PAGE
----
- Classic web attacks still work because developers must write safe code!
- Google did a good job, Python sandbox can be evaded only at the 1st layer.
- Sensitive credentials are stored in applications (when accounts outside Google are used)
After the lunch break, Ezequiel Gutesman presented “Blended web and database attacks on real-time, in-memory platform“. What is “in-memory” platform? Usually DBMS rely on disk to store their data but today they are solutions which store data in memory. Why? Memory is cheap today, there is an increase amount of data to process and performance is a key. Well-known solutions are Oracle, SQLserver and SAP HANA.
Ezequiel’s research focused on SAP HANA. The solution is based on many components (DB, HTTP server) and provide a nice attack surface. This is a blended architecture. Instead of an application using a DB connection with limited (or unrestricted) access, the application is the same as the database user. User privileges should be restricted at the DB level. This changes the impact of classic attacks:
- SQLi are restricted to the user privileges (better)
- XSS is more powerful (bad)
After the introduction, some attack vectors against HANA were reviewed. About SQL injections, HANA has a nice feature: history tables. If the user does not delete it, the information remains available! XSS attacks were reviewed as well as integration with the R-Server.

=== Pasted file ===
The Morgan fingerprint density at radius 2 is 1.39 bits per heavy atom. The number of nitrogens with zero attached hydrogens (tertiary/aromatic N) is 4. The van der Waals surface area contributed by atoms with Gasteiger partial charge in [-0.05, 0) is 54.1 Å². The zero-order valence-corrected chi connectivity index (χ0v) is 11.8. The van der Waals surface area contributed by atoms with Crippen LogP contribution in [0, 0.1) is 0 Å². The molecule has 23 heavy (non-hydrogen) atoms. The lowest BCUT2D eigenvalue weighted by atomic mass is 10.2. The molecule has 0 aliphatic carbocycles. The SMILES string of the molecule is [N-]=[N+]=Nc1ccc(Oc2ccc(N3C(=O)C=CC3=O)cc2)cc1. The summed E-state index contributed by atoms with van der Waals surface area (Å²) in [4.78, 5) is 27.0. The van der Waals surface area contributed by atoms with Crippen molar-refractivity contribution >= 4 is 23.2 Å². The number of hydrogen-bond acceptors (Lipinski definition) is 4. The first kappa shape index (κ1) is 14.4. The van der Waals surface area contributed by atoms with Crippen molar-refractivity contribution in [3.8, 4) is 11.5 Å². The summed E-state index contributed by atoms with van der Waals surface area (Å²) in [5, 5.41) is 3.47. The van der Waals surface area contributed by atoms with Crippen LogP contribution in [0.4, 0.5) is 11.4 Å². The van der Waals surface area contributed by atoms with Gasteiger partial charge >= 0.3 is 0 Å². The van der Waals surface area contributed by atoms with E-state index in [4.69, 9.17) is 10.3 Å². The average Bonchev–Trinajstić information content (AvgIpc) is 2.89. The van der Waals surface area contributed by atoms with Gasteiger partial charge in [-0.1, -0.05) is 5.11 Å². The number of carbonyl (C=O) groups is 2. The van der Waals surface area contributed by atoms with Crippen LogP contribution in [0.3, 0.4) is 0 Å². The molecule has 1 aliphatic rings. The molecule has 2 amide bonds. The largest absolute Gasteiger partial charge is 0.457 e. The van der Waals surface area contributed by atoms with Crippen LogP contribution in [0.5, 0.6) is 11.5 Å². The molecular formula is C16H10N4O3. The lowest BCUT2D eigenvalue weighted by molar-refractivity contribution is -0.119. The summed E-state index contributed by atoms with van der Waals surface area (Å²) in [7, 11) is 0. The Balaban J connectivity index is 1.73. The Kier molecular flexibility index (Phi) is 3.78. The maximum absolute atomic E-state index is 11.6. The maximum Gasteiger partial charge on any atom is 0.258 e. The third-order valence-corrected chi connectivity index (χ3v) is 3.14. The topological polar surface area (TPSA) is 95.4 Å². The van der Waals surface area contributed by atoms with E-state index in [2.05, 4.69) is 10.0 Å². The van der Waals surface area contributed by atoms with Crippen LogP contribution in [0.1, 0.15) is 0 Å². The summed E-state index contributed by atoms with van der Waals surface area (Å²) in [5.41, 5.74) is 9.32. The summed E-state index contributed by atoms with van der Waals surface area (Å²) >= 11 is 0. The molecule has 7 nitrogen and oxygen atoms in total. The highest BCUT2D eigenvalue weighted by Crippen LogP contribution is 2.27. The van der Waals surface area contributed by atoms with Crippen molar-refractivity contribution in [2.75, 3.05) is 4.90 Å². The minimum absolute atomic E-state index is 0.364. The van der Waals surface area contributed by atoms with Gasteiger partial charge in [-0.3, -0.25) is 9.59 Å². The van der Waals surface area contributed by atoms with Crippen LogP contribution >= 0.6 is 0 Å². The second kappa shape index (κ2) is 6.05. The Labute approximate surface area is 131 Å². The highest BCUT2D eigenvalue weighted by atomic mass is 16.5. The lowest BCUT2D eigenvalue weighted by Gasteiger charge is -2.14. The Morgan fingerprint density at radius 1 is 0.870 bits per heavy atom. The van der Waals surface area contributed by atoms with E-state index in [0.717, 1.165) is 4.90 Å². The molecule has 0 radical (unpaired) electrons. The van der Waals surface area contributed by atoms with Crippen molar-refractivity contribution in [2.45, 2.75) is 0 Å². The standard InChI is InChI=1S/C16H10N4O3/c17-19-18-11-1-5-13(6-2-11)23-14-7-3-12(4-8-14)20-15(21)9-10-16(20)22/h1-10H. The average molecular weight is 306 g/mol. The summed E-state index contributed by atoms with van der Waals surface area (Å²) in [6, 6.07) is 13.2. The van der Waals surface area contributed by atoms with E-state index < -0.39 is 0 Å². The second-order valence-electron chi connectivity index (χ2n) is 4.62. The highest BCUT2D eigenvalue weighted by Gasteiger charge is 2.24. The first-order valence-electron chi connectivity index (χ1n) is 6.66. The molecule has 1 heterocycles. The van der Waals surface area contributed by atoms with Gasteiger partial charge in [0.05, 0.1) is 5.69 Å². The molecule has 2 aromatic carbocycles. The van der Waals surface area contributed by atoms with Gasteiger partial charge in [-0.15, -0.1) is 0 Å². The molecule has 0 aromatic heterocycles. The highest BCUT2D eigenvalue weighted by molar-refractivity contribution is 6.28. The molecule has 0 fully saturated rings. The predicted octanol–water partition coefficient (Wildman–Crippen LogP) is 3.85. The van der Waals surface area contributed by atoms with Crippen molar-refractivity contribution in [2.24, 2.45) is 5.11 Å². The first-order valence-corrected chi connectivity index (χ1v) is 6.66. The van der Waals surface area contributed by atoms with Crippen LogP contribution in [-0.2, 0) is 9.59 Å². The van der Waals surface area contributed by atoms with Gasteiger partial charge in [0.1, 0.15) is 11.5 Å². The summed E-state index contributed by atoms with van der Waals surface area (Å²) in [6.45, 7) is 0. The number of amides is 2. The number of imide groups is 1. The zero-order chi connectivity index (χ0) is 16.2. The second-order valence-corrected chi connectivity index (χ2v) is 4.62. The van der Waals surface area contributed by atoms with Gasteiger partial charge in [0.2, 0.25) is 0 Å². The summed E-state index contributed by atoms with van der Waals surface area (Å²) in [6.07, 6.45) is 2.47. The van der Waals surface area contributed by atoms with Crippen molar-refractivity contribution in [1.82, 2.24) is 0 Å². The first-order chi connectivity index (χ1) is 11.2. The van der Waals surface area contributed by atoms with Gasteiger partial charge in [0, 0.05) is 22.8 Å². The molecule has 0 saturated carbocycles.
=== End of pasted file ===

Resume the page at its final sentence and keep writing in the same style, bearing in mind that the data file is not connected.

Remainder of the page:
The next talk was the presentation of an awesome hardware project: the USBarmory. Andrea Barisani explained in details on the project started, how they developed the hardware and what issues they faced. The idea of this device was to provide a open-hardware running open-source software with:
- Mass storage device with automatic encryption, virus scanning, host authentication and data wipping
- OpenSSH client and agent for untrusted hosts (kiosk) router for end-to-end VPN tunneling, Tor
- A password manager with integrated web server electronic wallet
- A portable penetration testing platform low level USB security testing
The development started in January 2014 and the product should be available for sale in December.
And the last talk was the one of Richard Johnson who spoke about fuzzing application with “Fuzzing and patch analysis: SAGEly Advice“. It started with an introduction to automated test generation. The goal is to target a program with a full coverage of all possible states influenced by external input. This can be done via two approaches:
- Random Testing (or Fuzzing) with a zero-knowledge fo the target
- Concolic Testing
If fuzzing is very interesting, it has limitations because it cannot cover all possible states (a fuzzer tool is unaware of data constraints). That’s where concolic testing can help. Richard explained the concept in details with many examples. Finally, a tool was presented: Moflow::Fuzzflow and some real-life example where the tool was used to find vulnerabilities in software.
The day ended with a nice social event. Stay tuned for the last set of talks tomorrow!